Morganite is the pretty, peachy-pink variety of beryl, cousin to more familiar beryls like emerald and aquamarine. Morganite's beautiful, ladylike colors are a result of the presence of manganese or cesium. Morganite was first discovered in California in the early 20th century and soon thereafter in Madagascar. Though there are also small deposits in Brazil, Mozambique, Namibia, Afghanistan, and Russia, quality morganite remains relatively rare. In fact, ironically, morganite's rarity keeps it relatively affordable, since there aren't enough standard-sized stones available for use in manufactured jewelry. Widespread use and exposure could increase morganite's popularity, then its demand, and then its price. Read more about morganite
|Morganite is commonly heated to improve its pretty pink color. This standard treatment is very stable, so morganite requires no special care other than avoiding exposure to high heat. As long as the stone isn't included, ultrasonic cleaners should be safe. The best way to clean morganite is with warm soapy water and a soft brush or cloth.|
|Morganite exhibits soft colors ranging from peach, peachy-pink, pink, and violet pink, as well as a pretty salmon color. |
|Like almost any gemstone, morganite is valued first and primarily on the intensity and saturation of its color, followed by size and clarity. It's also important to understand that morganite is pastel or pale in color by nature, so strong, intense hues are rare for this stone. That said, morganite in large sizes can achieve superb color. It's beautiful rosy hues are best seen in larger stones, and as is the case with most gems, cut is crucial to presenting its best color. Morganite is usually heat treated to remove yellow or orange tones and further improve its color. Morganite's pinkest hues are most popular for today's jewelry market and therefore most valuable, but the unheated, typically peach or salmon-colored stones appeal to collectors and have their own value. Rare magenta-colored morganite from the original deposit in Madagascar is still considered the finest.|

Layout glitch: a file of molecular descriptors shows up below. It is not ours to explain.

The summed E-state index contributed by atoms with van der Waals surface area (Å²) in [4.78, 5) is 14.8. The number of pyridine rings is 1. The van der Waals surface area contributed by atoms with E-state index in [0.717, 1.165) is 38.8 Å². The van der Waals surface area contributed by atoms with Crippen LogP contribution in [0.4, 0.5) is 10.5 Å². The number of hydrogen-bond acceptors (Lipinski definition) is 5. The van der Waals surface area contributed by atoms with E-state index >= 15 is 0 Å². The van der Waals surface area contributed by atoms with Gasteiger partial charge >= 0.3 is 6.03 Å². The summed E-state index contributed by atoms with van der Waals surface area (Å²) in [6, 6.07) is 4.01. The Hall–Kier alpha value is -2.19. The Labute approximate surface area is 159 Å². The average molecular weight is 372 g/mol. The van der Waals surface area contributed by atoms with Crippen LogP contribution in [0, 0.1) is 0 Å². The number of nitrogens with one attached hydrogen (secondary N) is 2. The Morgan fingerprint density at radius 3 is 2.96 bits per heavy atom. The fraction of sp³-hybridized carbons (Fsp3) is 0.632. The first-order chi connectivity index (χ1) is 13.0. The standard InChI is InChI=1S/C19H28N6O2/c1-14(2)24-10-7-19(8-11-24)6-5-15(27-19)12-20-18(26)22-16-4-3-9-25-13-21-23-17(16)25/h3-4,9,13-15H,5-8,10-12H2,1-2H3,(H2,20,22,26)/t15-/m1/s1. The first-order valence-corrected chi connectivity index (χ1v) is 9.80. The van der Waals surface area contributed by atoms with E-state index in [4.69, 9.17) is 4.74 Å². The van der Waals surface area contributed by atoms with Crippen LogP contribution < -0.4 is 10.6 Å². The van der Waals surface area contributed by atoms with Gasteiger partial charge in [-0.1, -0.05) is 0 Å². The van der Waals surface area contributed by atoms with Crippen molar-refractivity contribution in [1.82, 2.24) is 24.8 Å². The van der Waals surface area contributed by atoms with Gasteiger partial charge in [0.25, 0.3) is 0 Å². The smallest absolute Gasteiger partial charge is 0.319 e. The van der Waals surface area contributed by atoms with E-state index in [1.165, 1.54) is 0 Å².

Name Origin and Meaning
In 1911 at the suggestion of gemologist George F. Kunz, namesake of kunzite, the former "pink beryl" was renamed after J. Pierpont Morgan, an American banker and collector, in honor of his gemological and mineral contributions to the American Museum of Natural History in New York. Morgan was an avid collector and a customer of Tiffany's, where much of the country's morganite was sold at that time.
In rare cases, morganite can display chatoyancy (the cat's-eye effect) or asterism (a star) if cut to display such effects.
Discovery and History
Discovered in the early 1900s and known for a while as simply "pink beryl," morganite was renamed as a separate gem in 1911. It has a relatively brief history, but with modern society's fondness for pink, morganite is gaining popularity in modern jewelry and is certain to become as well-known to the public as it is loved by collectors.
Unlike many stones that can be quite included--especially emerald, the green variety of beryl--inclusions in pink beryl (morganite) are rare.
Another rarity is the relative availability of large morganite rough, which creates the possibility of large faceted stones. The largest faceted morganite is a 598.70-carat cushion-shaped gem from Madagascar that can be found in the British Museum collection.
Minas Gerais, Brazil, the world's primary source of morganite, sometimes yields crystals weighing over 50 pounds.
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